Parental relations and family functioning in non-offending caregivers of abused children

Parental relations and family functioning in non-offending caregivers of abused children

What was the aim of this research?

There is a small amount of research on family adjustment following child abuse disclosure. The aim of our research was to investigate perceived family relations and family functioning in non-offending caregivers (NOCs) of abused children compared with parents of non-abused children. In particular, we investigated whether parental history of abuse would influence NOCs’ perceptions of parent-child relations, spousal/partner relationship satisfaction, social support and family functioning compared to carers of non-abused children. We also examined if there was a relationship between parental depression and anxiety/stress in relation to parent-child relations, spousal/partner relationship satisfaction, social support and family functioning between the two parent groups.

How did we do it?

A self-report survey was completed by 92 NOCs and 94 parents of non-abused children from the Philippines. NOCs comprised biological parents, immediate relatives (e.g., aunt/uncle, grandparents), or foster caregivers who had been the main caregiver of the abused child for at least 6 to 12 months at the time of the assessment. The comparison group of parents were required to have at least one non-abused child aged 3 to 16 years at the time of the assessment.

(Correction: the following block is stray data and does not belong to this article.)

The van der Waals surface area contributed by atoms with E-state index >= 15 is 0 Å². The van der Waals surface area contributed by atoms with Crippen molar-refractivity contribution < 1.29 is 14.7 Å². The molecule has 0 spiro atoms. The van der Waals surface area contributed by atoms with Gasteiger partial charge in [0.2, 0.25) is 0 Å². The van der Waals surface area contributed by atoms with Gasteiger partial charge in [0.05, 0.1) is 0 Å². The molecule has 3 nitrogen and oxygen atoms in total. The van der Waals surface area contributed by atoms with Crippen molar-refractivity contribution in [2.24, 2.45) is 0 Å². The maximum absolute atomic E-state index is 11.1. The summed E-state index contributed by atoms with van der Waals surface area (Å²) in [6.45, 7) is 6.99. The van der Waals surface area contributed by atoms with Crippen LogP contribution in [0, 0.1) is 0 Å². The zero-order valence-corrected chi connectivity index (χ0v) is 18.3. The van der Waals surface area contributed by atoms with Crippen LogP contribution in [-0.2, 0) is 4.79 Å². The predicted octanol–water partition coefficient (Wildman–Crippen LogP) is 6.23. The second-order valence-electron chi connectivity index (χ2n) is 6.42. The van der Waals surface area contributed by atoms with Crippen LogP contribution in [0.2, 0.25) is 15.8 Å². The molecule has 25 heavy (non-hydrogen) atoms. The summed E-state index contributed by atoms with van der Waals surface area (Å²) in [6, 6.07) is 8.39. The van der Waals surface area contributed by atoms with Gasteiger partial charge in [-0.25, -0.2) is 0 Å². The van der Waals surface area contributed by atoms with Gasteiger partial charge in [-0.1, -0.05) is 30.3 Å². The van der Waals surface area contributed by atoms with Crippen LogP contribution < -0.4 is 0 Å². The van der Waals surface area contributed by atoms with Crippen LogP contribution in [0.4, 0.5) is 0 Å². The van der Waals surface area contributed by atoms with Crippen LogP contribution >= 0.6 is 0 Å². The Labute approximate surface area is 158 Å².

What did we find?

NOCs of abused children reported poorer parent-child relations, lower spousal/partner relationship satisfaction, greater family disengagement and chaotic family functioning than parents of non-abused children. Furthermore, depressed and anxious/stressed parents (irrespective of whether their child was abused or not) reported significant conflictual and distant child-parent relationship, as well as poorer family functioning including poor communication and low family satisfaction. Interestingly however, parental abuse history did not have a moderating effect on any of the outcomes.

What does this mean in practice?

Our findings underscore the need to assess NOCs’ child and partner/spouse relations and family functioning in order to provide targeted interventions to improve family outcomes. In particular, clinical interventions targeting specific familial processes, such as poor quality of parent-child relations, lower family cohesion, family disengagement and disorganisation, may help in easing the potentially traumatic impact of child abuse disclosure to the family.

Citation: Cabbigat, F.K., & Kangas, M. (2017). Parental relations and family functioning in non-offending caregivers of abused children. Journal of Child and Family Studies, 1-12. doi:10.1007/s10826-017-0972-5

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